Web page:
Offending the Audience
nytheatre.com review by Richard Hinojosa
February 1, 2008
This is not a review. It is not a critique. There will be no fluffy phrases about the actors' range and/or transformations. You will find no mention of the director's vision. You will not read a summary of the plot. There will be no light shed on the author's intentions...
Ok, ok I think you get the idea. You will see these things. I just wanted you to understand how adamant the playwright and the cast of Offending the Audience are about the fact that you will not see a play or anything theatrical at all. But is that really possible? Well, in this production, yes and no.
The show opens with 20+ actors going round and round about what we are not going to see. Eventually they admit that they are rambling and contradicting themselves and that we, the audience, should get it (and we do). They finally move on to another subject...us. We are, as they point out, the subject of the play. Our objective is to come to the theatre and watch a play and to that end we got off our butts and showed up in this brightly lit basement to share in this experience. But what is this experience? It's not a story. It's not even a bit or routine because, as they remind us, there is no situation. But in this "no situation" there is inherently a situation. Slowly but surely playwright Peter Handke reveals that to us.
At first I was annoyed by tiresome repetition in the script and I thought it couldn't go anywhere, but it does go somewhere and it's even thought-provoking to some extent. Handke's script is extremely clever (and often funny) in that it sets up nothing to reveal something. He sarcastically proves that his play is classical in that it conforms to Aristotle's Three Unities. He shows us that we are the subject and the action of the play. He admits that his play is a dialectical argument and even points out the trouble with accepting contradiction in dialectics, but that contradiction is what creates the unique form he seeks.
Still, for being so anti-theatrical, it feels theatrical. I think part of that feeling has to do with having such a large cast. There are so many faces to watch and that makes for a show in and of itself, like people-watching on the subway. Individual lines are somewhat evenly distributed among the actors and they stand up and approach us in what certainly appears to be blocked movement. As they were listing all the theatrical conventions that we would not see, I began to think about what I was seeing. There is blocking. There's a script. There is even acting to the extent that the players affect their voices and deliver lines with conviction. In fact, there is so much conviction that at times I felt like I was sitting in a jury box and I had 20 lawyers barking their closing arguments at me.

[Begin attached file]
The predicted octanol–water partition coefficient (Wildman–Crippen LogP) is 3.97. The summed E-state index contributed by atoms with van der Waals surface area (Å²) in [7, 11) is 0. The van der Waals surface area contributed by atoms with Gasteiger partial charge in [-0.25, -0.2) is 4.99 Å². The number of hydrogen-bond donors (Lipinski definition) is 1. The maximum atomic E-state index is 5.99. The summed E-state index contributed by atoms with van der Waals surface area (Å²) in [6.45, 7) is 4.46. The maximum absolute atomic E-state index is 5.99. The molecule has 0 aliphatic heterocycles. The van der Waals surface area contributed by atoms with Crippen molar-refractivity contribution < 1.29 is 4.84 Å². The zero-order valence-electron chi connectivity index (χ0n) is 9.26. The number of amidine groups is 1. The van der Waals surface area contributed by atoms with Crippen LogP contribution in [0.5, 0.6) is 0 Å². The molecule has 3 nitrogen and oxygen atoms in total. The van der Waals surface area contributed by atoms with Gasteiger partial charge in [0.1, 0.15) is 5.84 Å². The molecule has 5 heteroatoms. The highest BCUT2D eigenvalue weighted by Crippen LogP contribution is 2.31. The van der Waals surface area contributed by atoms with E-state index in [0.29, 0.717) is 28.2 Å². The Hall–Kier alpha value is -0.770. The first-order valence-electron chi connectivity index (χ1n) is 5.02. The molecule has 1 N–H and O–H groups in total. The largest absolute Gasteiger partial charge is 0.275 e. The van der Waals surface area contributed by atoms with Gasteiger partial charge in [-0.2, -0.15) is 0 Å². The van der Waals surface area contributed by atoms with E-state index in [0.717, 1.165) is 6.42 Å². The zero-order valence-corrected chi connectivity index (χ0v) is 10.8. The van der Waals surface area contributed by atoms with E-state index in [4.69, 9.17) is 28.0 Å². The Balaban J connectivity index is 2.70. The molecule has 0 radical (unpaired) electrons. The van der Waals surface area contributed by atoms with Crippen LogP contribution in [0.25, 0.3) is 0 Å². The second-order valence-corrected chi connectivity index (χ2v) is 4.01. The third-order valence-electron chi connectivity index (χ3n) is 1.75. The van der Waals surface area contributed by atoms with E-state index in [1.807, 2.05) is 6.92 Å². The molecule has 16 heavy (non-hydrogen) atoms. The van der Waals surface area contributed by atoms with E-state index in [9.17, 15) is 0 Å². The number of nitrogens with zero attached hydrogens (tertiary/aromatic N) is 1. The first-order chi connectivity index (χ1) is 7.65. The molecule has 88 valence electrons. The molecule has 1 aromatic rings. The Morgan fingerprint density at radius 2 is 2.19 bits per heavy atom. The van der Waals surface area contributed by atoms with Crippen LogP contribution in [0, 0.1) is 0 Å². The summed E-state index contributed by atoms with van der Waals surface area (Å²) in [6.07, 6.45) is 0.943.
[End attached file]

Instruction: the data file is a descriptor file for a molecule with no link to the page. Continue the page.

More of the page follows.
In essence, the play is not offending the audience—it is more like an assault on the audience. The segment that is supposed to be them offending us is just a stream of corny insults. We are warned that we are about to be insulted and that sort of takes the bite out of it.
The cast, collectively known as The Bats, does a fine job with the script. I enjoyed many of their individual performances and when I say performances I mean subtle facial expressions, gestures, and line deliveries for there's not much to go on beyond that. I enjoyed Jim Simpson's direction, well at least what I could identify as direction. I loved the ending, for example. It truly gives us the most uncomfortable feeling of the whole show and I loved it.
This show is surprisingly entertaining for being so conceptual. So if you generally shy away from arty, experimental theatre give this one a look. I think you may share in my surprise.